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3.3 Signs of school and
learning problems



For children in care, school attendance
may have been a problem. The children also may have missed some school between
coming to live with you and when they were able to get into their new school.
Since missing only a couple of weeks of school can lead to behavior and
performance problems for children, the difficulties of a child in care may be a
result of missing school. If so, extra help, patience, and a few weeks to get
into the rhythm of school will usually get the child back on track.



When a child in care is having performance or behavior difficulties at
school, it’s appropriate to start by assuming the child can improve, with a
little firmness and assistance from you. Focus first on the behavior problems.



Talk with teachers to work out a way to get some feedback about the
child’s behavior, daily if possible. Calmly but firmly tell the child the
behavior isn’t acceptable and there will be consequences at home whenever there
are behavior problems at school.



After each technique, write a sentence or two about why you think it
is appropriate.



•           Take
away a privilege or two for one day or perhaps two whenever you receive
negative feedback from school. This might be something like watching TV or
being allowed to spend time with friends.



•           Don’t
punish the child or become frustrated or angry. There just needs to be a
relatively mild, predictable consequence consistently repeated whenever the
child misbehaves.



•           Don’t
increase the consequences over time. This never helps and will tend to make
things worse.



If the behavior of a child at school doesn’t gradually improve over
three or four weeks, you need to discuss the problems with teachers and with
mental health professionals. Don’t put this off. The sooner you get a handle on
the problem, the sooner things will improve. The longer you delay, the harder
it will be to ever correct the problem.



With performance problems, talk with teachers to be sure you
understand exactly what the child isn’t doing and then consider these
techniques. After each technique, write a sentence or two about why it is
appropriate.



•           Be
sure the child works on homework every evening but not for more than forty-five
minutes each evening. Any more won’t help and will likely cause more
frustration and performance problems. (For first and second grade children, thirty
minutes is enough.) For high school students, a little more time may be
necessary. Help the child learn where to study and how to pace himself.



•           Before
the child starts homework, have him explain to you exactly what the assignment
is and how he will go about getting it done.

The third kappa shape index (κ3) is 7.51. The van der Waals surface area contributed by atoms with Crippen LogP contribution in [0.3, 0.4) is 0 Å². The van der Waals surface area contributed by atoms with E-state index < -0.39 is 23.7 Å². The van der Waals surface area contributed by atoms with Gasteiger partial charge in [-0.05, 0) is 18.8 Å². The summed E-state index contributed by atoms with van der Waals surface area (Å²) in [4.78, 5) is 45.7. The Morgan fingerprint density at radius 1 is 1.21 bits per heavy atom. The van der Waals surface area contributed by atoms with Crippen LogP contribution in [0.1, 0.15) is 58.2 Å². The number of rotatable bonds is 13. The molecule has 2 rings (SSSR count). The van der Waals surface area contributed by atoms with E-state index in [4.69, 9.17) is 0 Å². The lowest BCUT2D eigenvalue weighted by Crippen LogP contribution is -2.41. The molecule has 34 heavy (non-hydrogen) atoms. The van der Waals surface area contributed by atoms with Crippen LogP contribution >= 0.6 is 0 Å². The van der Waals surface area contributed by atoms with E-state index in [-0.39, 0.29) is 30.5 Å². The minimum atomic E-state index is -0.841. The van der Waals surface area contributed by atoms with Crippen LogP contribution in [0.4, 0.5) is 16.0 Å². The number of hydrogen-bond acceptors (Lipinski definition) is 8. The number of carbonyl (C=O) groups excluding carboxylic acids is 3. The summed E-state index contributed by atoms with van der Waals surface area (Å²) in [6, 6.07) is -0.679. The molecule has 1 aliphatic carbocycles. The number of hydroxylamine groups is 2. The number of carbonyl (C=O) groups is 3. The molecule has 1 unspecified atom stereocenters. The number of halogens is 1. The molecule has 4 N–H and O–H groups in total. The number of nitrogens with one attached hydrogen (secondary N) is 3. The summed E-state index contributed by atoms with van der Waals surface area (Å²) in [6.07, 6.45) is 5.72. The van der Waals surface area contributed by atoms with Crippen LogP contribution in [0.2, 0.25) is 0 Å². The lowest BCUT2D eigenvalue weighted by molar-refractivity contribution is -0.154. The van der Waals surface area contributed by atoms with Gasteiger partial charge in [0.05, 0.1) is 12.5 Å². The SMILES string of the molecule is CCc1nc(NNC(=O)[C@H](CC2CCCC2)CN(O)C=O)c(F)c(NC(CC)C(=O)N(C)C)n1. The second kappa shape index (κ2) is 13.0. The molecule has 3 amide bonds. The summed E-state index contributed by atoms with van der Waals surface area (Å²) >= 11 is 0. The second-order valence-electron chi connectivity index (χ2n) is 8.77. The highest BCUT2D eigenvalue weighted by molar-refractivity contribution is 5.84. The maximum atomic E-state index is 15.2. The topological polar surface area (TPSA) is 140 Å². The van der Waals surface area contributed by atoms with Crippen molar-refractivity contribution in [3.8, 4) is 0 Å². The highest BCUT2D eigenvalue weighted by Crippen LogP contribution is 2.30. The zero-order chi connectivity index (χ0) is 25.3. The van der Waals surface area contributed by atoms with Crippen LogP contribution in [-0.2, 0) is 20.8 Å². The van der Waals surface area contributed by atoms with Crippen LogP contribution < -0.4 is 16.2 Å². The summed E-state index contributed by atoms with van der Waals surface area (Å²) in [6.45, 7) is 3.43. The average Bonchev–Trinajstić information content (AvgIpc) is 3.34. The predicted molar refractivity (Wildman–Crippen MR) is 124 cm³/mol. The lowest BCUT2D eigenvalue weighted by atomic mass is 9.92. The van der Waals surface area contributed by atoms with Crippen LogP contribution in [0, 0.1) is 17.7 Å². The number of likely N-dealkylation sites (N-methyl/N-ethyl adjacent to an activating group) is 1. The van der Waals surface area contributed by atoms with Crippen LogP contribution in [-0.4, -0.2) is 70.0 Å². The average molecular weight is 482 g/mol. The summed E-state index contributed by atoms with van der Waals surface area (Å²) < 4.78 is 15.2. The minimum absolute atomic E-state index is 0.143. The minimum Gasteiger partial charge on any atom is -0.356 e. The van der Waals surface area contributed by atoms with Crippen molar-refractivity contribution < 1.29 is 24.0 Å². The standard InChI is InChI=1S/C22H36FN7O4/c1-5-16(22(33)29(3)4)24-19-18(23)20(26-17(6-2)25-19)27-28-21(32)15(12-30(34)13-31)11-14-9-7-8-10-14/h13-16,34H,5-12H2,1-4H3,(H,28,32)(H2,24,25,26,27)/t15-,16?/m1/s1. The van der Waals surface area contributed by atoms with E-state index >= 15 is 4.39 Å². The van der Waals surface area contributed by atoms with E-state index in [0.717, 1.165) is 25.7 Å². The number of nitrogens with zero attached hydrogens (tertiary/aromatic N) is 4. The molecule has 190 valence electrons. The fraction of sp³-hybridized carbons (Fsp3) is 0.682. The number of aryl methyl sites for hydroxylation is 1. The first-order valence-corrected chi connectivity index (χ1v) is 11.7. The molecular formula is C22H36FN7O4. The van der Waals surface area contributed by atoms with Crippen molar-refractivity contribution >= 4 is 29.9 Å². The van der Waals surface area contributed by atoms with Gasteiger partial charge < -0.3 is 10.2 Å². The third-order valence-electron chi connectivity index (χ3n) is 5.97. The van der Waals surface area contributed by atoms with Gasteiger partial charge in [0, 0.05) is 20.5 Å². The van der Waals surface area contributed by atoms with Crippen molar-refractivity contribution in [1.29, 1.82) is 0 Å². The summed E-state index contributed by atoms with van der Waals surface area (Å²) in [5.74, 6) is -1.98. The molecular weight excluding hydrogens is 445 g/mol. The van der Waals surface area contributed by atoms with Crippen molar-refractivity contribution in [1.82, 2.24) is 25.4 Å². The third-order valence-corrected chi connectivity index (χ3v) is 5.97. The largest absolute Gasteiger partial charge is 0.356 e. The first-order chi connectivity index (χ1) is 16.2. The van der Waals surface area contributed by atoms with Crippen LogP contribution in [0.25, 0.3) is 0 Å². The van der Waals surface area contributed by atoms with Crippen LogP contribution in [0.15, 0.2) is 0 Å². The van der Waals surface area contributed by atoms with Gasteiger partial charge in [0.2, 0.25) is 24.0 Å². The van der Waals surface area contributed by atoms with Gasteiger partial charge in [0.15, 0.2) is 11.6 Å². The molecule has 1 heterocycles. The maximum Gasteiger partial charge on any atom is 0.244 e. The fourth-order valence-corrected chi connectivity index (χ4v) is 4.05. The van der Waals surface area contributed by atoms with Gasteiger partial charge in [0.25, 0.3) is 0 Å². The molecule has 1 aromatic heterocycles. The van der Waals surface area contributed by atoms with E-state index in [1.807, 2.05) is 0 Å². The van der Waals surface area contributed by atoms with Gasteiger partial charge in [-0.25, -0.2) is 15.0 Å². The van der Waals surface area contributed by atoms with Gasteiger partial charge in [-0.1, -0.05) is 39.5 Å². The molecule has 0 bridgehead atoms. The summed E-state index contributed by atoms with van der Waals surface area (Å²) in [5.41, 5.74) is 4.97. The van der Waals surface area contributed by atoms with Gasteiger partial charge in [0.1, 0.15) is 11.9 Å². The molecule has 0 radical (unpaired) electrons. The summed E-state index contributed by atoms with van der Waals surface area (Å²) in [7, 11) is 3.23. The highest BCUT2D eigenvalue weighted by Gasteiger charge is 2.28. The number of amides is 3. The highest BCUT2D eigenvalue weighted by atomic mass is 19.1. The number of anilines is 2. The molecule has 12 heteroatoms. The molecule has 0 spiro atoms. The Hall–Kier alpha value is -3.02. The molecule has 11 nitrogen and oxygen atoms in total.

•           Check
the child’s work two or three times during the study time, offering help and
suggestions.



•           If
it’s clear the child doesn’t know how to do part of the assignment, calmly
explain how but don’t push or get frustrated. The child is already frustrated
enough for both of you.



If the child’s performance doesn’t improve noticeably within a month
or so, talk with the school’s psychologist or mental health professionals about
the problem. The child’s trying harder or your trying harder won’t help until
you understand why the child isn’t doing better. This likely isn’t related to
real ability. It’s more likely related to a minor learning problem or to other
issues neither you nor the child can directly control. Just be clear about the
fact it isn’t the child’s fault and pushing, punishing, or blaming the child
will make things much worse, very quickly.



If you have followed the suggestions and you still are seeing these
signs, professional help is required, including immediate evaluation by a
qualified school or child psychologist. The psychologist should then explain to
you and the child exactly what the child’s problem is and specifically how you
and others can help work through the difficulties.



After each sign, write a sentence or two about what you think may help
the child with the problem.



Signs:



•           Often
can’t express his thoughts and ideas.



•           Often
doesn’t understand assignments and what people expect.



•           Often
doesn’t understand what he reads.



•           Trying
harder usually doesn’t lead to his work and skills getting better.



•           Does
some assignments very well and others very badly.



•           Often
forgets what to do or what people expected.



•           Often
doesn’t follow instructions and directions.



•           Gets
bad grades.



•           Doesn’t
ask for help or let others help.



•           Regularly
has excuses for not doing well.



•           Thinks
his not doing well is someone else’s fault.



•           Has
to have an adult standing over him to be sure his work gets done.



•           Disrupts
the class or the activities of others.



•           Doesn’t
make much effort to cooperate and get along.



Discussion
point:



•           How
might differences such as racial, economic, religious, language, developmental,
or disabilities contribute to school and learning problems for children in
care?






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Please send comments or questions to Gary A. Crow, Ph.D. GAC@drgarycrow.com || and visit www.drgarycrow.com.